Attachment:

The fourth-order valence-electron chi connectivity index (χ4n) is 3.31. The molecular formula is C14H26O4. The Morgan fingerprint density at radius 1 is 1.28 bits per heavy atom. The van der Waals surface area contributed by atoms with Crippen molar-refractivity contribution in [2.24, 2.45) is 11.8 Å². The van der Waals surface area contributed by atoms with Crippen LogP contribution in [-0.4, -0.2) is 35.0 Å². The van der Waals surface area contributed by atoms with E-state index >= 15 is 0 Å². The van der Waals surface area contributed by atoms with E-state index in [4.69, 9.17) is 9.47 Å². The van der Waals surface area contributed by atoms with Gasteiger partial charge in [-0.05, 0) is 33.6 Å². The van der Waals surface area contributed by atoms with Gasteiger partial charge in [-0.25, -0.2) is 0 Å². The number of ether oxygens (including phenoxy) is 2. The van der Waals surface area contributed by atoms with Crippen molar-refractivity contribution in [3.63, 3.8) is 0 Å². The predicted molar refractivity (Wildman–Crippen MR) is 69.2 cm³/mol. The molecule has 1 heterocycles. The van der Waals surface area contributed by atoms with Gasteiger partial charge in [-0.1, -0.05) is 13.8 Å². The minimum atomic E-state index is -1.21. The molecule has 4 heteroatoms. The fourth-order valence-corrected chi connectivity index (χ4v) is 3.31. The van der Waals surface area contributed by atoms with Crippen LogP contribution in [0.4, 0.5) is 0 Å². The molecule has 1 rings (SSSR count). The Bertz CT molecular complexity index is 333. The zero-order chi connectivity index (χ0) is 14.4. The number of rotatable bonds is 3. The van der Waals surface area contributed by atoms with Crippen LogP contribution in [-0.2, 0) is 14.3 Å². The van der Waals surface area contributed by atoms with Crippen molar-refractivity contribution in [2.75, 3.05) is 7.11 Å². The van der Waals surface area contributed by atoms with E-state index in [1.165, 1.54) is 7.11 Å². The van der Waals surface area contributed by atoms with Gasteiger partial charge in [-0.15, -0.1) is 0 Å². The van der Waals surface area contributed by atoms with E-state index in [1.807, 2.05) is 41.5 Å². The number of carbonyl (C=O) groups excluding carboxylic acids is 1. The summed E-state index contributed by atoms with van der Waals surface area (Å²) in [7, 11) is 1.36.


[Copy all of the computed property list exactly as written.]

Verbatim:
The fourth-order valence-electron chi connectivity index (χ4n) is 3.31. The molecular formula is C14H26O4. The Morgan fingerprint density at radius 1 is 1.28 bits per heavy atom. The van der Waals surface area contributed by atoms with Crippen molar-refractivity contribution in [2.24, 2.45) is 11.8 Å². The van der Waals surface area contributed by atoms with Crippen LogP contribution in [-0.4, -0.2) is 35.0 Å². The van der Waals surface area contributed by atoms with E-state index >= 15 is 0 Å². The van der Waals surface area contributed by atoms with E-state index in [4.69, 9.17) is 9.47 Å². The van der Waals surface area contributed by atoms with Gasteiger partial charge in [-0.05, 0) is 33.6 Å². The van der Waals surface area contributed by atoms with Gasteiger partial charge in [-0.25, -0.2) is 0 Å². The number of ether oxygens (including phenoxy) is 2. The van der Waals surface area contributed by atoms with Crippen molar-refractivity contribution in [3.63, 3.8) is 0 Å². The predicted molar refractivity (Wildman–Crippen MR) is 69.2 cm³/mol. The molecule has 1 heterocycles. The van der Waals surface area contributed by atoms with Gasteiger partial charge in [-0.1, -0.05) is 13.8 Å². The minimum atomic E-state index is -1.21. The molecule has 4 heteroatoms. The fourth-order valence-corrected chi connectivity index (χ4v) is 3.31. The van der Waals surface area contributed by atoms with Crippen LogP contribution in [0.4, 0.5) is 0 Å². The molecule has 1 rings (SSSR count). The Bertz CT molecular complexity index is 333. The zero-order chi connectivity index (χ0) is 14.4. The number of rotatable bonds is 3. The van der Waals surface area contributed by atoms with Crippen LogP contribution in [-0.2, 0) is 14.3 Å². The van der Waals surface area contributed by atoms with Crippen molar-refractivity contribution in [2.75, 3.05) is 7.11 Å². The van der Waals surface area contributed by atoms with E-state index in [1.165, 1.54) is 7.11 Å². The van der Waals surface area contributed by atoms with Gasteiger partial charge in [-0.15, -0.1) is 0 Å². The van der Waals surface area contributed by atoms with E-state index in [1.807, 2.05) is 41.5 Å². The number of carbonyl (C=O) groups excluding carboxylic acids is 1. The summed E-state index contributed by atoms with van der Waals surface area (Å²) in [7, 11) is 1.36.